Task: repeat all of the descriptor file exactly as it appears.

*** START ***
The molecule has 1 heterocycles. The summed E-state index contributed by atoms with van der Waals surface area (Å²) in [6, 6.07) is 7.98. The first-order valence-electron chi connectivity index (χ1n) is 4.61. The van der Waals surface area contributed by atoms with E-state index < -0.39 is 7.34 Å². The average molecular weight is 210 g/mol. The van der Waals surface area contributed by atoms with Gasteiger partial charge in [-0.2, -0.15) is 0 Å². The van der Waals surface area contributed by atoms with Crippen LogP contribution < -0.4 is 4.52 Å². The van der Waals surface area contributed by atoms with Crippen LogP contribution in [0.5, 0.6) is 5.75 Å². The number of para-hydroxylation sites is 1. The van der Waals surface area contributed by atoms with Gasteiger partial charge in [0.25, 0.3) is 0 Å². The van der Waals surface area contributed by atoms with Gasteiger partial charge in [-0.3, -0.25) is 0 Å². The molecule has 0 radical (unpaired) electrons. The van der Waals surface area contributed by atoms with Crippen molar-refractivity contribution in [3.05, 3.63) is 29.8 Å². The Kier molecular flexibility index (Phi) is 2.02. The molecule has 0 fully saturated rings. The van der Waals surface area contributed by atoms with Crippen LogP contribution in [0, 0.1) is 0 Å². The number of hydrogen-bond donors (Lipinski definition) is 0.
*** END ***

The molecule has 1 heterocycles. The summed E-state index contributed by atoms with van der Waals surface area (Å²) in [6, 6.07) is 7.98. The first-order valence-electron chi connectivity index (χ1n) is 4.61. The van der Waals surface area contributed by atoms with E-state index < -0.39 is 7.34 Å². The average molecular weight is 210 g/mol. The van der Waals surface area contributed by atoms with Gasteiger partial charge in [-0.2, -0.15) is 0 Å². The van der Waals surface area contributed by atoms with Crippen LogP contribution < -0.4 is 4.52 Å². The van der Waals surface area contributed by atoms with Crippen LogP contribution in [0.5, 0.6) is 5.75 Å². The number of para-hydroxylation sites is 1. The van der Waals surface area contributed by atoms with Gasteiger partial charge in [0.25, 0.3) is 0 Å². The van der Waals surface area contributed by atoms with Gasteiger partial charge in [-0.3, -0.25) is 0 Å². The molecule has 0 radical (unpaired) electrons. The van der Waals surface area contributed by atoms with Crippen molar-refractivity contribution in [3.05, 3.63) is 29.8 Å². The Kier molecular flexibility index (Phi) is 2.02. The molecule has 0 fully saturated rings. The van der Waals surface area contributed by atoms with Crippen LogP contribution in [0, 0.1) is 0 Å². The number of hydrogen-bond donors (Lipinski definition) is 0.